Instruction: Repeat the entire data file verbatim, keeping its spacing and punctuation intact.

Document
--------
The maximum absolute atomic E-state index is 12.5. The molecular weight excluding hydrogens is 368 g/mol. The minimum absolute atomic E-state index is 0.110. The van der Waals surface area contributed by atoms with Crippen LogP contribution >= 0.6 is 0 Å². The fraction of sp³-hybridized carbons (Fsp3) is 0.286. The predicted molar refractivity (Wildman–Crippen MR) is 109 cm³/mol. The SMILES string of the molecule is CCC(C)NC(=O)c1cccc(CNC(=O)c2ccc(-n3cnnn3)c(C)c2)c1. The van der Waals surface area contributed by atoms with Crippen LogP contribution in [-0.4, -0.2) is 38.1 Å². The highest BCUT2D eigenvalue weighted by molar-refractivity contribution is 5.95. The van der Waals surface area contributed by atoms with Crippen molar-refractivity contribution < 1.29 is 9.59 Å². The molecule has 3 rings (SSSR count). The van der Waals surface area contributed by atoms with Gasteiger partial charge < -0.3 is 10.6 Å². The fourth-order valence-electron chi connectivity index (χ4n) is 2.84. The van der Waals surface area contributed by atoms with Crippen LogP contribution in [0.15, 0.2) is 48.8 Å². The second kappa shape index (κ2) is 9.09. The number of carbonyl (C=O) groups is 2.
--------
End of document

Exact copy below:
The maximum absolute atomic E-state index is 12.5. The molecular weight excluding hydrogens is 368 g/mol. The minimum absolute atomic E-state index is 0.110. The van der Waals surface area contributed by atoms with Crippen LogP contribution >= 0.6 is 0 Å². The fraction of sp³-hybridized carbons (Fsp3) is 0.286. The predicted molar refractivity (Wildman–Crippen MR) is 109 cm³/mol. The SMILES string of the molecule is CCC(C)NC(=O)c1cccc(CNC(=O)c2ccc(-n3cnnn3)c(C)c2)c1. The van der Waals surface area contributed by atoms with Crippen LogP contribution in [-0.4, -0.2) is 38.1 Å². The highest BCUT2D eigenvalue weighted by molar-refractivity contribution is 5.95. The van der Waals surface area contributed by atoms with Crippen molar-refractivity contribution < 1.29 is 9.59 Å². The molecule has 3 rings (SSSR count). The van der Waals surface area contributed by atoms with Gasteiger partial charge < -0.3 is 10.6 Å². The fourth-order valence-electron chi connectivity index (χ4n) is 2.84. The van der Waals surface area contributed by atoms with Crippen LogP contribution in [0.15, 0.2) is 48.8 Å². The second kappa shape index (κ2) is 9.09. The number of carbonyl (C=O) groups is 2.